In last week’s Democratic mayoral debate, feisty Queens city councilman Tony Avella managed to open one small cut over the eye of his opponent, city comptroller Bill Thompson. It was hardly a bleeder. Thompson closed it quickly. But if incumbent Mike Bloomberg takes aim at the wound, it could easily turn into a nasty gash.
The cut opened when Avella landed a glancing punch of a question, asking Thompson if he’d been questioned by authorities concerning the public pension investment scandal unearthed by Attorney General Andrew Cuomo.
“Absolutely not,” thundered an indignant Thompson. “The scandal hasn’t touched my office.”
Avella’s only comeback was to cite a pair of ex- Thompson pension aides who managed to land investment deals after leaving the comptroller’s office. Thompson slipped that blow easily, pointing out that the former pension analysts had been recruited from the private sector to work for his office and later had re-joined it after being submitted to what he said was the same routine and rigorous screening given all such pension brokers.
Actually, there are several much tougher questions for Thompson on this subject, although none were raised by Avella, nor in any post-debate analyses offered in the press…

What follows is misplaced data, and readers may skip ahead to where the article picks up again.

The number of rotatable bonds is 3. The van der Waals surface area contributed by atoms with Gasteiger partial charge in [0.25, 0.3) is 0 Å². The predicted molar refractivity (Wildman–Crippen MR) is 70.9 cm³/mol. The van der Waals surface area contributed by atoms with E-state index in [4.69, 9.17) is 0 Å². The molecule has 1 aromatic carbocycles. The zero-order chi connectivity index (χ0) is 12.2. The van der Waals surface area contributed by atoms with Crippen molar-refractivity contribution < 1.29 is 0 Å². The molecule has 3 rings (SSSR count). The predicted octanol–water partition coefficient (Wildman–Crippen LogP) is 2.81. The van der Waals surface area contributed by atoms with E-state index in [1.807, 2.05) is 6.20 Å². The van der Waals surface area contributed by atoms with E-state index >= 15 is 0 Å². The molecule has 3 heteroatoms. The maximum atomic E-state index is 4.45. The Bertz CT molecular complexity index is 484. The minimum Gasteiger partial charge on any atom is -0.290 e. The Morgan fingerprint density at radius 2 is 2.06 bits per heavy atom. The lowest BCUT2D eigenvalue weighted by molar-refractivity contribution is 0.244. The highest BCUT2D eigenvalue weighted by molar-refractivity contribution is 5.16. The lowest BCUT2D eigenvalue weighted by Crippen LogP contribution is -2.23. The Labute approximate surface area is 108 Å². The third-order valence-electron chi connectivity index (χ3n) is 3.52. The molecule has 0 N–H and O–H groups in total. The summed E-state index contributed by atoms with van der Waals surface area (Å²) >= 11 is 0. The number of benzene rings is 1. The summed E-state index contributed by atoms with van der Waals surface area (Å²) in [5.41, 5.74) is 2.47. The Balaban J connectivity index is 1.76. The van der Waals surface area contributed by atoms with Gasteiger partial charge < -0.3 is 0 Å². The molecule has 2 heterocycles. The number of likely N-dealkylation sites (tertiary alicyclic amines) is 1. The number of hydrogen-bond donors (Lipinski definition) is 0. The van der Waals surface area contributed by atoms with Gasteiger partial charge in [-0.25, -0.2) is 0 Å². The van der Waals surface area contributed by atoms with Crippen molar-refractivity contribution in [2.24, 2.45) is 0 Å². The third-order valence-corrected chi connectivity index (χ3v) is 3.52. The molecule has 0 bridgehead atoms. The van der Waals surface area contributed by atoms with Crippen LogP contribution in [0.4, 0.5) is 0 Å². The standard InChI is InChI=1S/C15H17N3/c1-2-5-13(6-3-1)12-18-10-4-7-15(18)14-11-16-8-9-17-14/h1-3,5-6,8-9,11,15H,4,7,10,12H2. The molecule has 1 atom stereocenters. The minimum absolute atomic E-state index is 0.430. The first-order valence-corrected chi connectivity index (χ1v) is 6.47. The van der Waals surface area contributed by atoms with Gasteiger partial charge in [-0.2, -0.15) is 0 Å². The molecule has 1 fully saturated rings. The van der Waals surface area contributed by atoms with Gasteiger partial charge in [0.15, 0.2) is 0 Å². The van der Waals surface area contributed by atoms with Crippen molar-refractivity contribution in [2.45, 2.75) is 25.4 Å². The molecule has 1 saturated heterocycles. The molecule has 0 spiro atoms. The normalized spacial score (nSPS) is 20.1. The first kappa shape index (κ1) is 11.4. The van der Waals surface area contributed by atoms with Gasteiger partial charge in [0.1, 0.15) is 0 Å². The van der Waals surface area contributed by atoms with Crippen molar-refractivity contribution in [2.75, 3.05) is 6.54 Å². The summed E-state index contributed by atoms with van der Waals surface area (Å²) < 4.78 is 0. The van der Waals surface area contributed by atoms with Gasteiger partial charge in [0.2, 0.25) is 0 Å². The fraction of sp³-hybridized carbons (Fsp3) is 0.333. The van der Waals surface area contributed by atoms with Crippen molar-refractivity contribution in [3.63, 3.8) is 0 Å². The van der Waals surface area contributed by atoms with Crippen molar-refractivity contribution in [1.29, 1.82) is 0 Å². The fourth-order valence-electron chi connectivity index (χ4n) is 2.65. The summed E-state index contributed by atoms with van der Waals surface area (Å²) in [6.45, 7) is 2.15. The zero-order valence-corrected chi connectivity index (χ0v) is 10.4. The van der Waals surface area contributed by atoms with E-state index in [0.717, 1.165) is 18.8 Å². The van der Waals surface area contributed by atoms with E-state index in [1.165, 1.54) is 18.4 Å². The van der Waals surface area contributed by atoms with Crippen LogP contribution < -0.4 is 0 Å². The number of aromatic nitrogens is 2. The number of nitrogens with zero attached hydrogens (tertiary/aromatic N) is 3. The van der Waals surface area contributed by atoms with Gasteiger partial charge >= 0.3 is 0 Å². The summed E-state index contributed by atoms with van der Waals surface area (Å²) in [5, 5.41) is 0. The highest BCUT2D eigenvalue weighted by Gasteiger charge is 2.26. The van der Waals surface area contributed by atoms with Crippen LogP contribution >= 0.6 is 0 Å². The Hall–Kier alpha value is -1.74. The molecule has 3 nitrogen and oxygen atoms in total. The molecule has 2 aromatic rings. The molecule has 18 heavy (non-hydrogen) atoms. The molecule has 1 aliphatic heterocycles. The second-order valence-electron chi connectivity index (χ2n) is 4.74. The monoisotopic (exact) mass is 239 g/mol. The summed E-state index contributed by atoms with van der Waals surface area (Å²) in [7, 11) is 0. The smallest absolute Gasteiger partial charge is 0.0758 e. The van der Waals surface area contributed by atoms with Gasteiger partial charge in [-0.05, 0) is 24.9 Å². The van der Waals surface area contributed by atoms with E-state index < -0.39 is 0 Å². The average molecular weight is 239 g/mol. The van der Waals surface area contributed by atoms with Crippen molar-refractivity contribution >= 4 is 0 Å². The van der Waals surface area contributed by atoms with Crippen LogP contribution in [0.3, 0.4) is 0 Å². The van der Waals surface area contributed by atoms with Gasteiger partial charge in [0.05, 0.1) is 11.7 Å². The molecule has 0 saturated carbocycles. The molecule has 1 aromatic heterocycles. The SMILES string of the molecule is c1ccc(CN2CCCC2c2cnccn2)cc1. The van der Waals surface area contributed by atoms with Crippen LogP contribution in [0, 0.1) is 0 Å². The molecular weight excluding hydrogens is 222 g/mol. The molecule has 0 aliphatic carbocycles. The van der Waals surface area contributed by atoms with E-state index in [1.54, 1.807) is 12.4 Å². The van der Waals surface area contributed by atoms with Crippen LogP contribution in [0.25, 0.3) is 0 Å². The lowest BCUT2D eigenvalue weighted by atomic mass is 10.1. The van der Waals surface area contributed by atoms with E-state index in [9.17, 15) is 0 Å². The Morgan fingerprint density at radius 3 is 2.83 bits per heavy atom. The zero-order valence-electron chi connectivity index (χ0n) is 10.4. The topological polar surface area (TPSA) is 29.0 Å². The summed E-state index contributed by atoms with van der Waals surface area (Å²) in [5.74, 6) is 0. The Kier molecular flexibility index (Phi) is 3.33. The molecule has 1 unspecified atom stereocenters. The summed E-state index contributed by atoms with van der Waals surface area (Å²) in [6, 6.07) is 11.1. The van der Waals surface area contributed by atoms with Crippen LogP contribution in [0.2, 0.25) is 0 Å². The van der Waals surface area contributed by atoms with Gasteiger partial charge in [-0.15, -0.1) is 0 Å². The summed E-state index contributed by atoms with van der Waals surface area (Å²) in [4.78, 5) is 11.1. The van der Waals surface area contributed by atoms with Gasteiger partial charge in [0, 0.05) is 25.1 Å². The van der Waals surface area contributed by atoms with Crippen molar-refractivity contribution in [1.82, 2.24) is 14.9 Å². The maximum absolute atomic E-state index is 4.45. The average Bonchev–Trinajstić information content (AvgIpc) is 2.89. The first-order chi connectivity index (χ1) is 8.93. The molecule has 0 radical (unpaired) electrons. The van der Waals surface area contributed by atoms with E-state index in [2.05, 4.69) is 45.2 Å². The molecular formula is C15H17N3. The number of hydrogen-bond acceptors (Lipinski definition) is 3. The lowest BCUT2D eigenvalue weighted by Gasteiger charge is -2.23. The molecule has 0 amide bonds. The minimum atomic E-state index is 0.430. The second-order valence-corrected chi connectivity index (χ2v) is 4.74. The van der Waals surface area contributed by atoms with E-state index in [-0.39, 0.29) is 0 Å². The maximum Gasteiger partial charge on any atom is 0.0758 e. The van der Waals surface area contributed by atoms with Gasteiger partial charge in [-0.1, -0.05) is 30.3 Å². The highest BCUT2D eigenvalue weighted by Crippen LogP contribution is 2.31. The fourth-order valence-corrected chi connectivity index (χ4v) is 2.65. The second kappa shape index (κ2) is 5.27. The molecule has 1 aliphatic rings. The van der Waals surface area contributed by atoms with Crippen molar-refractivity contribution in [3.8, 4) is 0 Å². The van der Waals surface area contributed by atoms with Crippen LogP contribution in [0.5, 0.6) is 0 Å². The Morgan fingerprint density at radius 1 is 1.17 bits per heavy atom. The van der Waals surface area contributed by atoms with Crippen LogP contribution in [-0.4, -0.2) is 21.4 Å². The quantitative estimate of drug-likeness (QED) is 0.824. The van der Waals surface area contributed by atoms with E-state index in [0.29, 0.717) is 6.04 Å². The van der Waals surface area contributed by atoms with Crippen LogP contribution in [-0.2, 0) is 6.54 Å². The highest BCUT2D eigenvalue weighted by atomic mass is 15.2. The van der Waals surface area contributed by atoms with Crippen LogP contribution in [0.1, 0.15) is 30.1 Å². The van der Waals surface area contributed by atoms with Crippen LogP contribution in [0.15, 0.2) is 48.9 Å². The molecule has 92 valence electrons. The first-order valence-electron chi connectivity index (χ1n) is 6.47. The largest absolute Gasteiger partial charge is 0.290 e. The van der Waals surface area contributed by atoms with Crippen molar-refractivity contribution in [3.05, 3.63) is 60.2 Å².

On the comptroller’s watch, several long time and close political supporters have scored millions from his handling of pension funds. The Voice reported in May that a pal and supporter of Thompson’s named Bill Howell scored a cool $3 million fee on a $150 million investment plan for Northern Ireland strongly championed by the comptroller. When the Voice asked Thompson about it, he claimed not to even know that his friend was the sole placement agent on the deal – the exact kind of insider trading targeted by Cuomo’s probe.
Howell, who scored several other lucrative city pension deals as
well, has long been occasional business partners with Norman Levy, an influential, below-the-radar lobbyist who is one of Thompson’s closest allies and top fundraisers.
A separate Voice story detailed the small fortune reaped in the pension placement business at Thompson’s office by another comptroller ally and supporter, Jack Jordan, the former transit police union leader who pled guilty to perjury charges in 1998. Jordan isn’t even a registered broker, but has nonetheless been a fixture on the city’s pension investment scene for years.
Again, Thompson insisted he was vague on Jordan’s dealings. “I think Jack does do some placement,” he told the Voice. “I don’t know which ones.”
Bloomberg’s mighty campaign machine offered not a peep about these revelations on his likely opponent when the Voice reported them this spring. But it is a sound bet that they are tucked carefully into the mayor’s op research files on Thompson, ready for offering to the rest of the media if necessary this fall. Such spoon feeding is apparently the only way to penetrate the fog at Room 9 in City Hall.